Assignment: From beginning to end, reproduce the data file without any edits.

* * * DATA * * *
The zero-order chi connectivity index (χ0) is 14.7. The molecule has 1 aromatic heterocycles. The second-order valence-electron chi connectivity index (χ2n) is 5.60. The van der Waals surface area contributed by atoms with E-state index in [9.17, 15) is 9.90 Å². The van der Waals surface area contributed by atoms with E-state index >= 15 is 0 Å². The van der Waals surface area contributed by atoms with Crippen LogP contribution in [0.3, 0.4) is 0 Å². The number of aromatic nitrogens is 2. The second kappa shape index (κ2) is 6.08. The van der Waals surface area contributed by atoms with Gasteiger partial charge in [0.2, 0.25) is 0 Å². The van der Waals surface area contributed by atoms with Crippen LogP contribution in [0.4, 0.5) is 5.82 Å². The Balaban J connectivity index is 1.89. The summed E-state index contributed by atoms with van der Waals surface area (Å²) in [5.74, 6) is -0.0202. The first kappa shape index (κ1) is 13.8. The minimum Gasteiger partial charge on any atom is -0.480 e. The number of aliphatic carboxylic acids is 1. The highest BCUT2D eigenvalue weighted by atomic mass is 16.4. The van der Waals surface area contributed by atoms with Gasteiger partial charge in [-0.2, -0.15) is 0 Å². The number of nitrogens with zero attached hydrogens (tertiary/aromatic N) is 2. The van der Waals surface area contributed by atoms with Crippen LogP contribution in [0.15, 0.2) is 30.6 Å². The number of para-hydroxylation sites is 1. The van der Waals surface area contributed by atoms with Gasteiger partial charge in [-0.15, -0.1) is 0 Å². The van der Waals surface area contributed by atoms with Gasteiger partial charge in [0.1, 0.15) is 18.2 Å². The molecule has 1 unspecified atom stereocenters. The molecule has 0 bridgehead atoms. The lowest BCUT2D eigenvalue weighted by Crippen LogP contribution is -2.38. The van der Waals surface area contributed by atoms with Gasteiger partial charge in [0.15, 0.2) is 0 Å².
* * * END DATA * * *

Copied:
The zero-order chi connectivity index (χ0) is 14.7. The molecule has 1 aromatic heterocycles. The second-order valence-electron chi connectivity index (χ2n) is 5.60. The van der Waals surface area contributed by atoms with E-state index in [9.17, 15) is 9.90 Å². The van der Waals surface area contributed by atoms with E-state index >= 15 is 0 Å². The van der Waals surface area contributed by atoms with Crippen LogP contribution in [0.3, 0.4) is 0 Å². The number of aromatic nitrogens is 2. The second kappa shape index (κ2) is 6.08. The van der Waals surface area contributed by atoms with Gasteiger partial charge in [0.2, 0.25) is 0 Å². The van der Waals surface area contributed by atoms with Crippen LogP contribution in [0.4, 0.5) is 5.82 Å². The Balaban J connectivity index is 1.89. The summed E-state index contributed by atoms with van der Waals surface area (Å²) in [5.74, 6) is -0.0202. The first kappa shape index (κ1) is 13.8. The minimum Gasteiger partial charge on any atom is -0.480 e. The number of aliphatic carboxylic acids is 1. The highest BCUT2D eigenvalue weighted by atomic mass is 16.4. The van der Waals surface area contributed by atoms with Gasteiger partial charge in [-0.2, -0.15) is 0 Å². The number of nitrogens with zero attached hydrogens (tertiary/aromatic N) is 2. The van der Waals surface area contributed by atoms with Crippen LogP contribution in [0.15, 0.2) is 30.6 Å². The number of para-hydroxylation sites is 1. The van der Waals surface area contributed by atoms with Gasteiger partial charge in [-0.15, -0.1) is 0 Å². The van der Waals surface area contributed by atoms with Gasteiger partial charge in [0.1, 0.15) is 18.2 Å². The molecule has 1 unspecified atom stereocenters. The molecule has 0 bridgehead atoms. The lowest BCUT2D eigenvalue weighted by Crippen LogP contribution is -2.38. The van der Waals surface area contributed by atoms with Gasteiger partial charge in [0.15, 0.2) is 0 Å².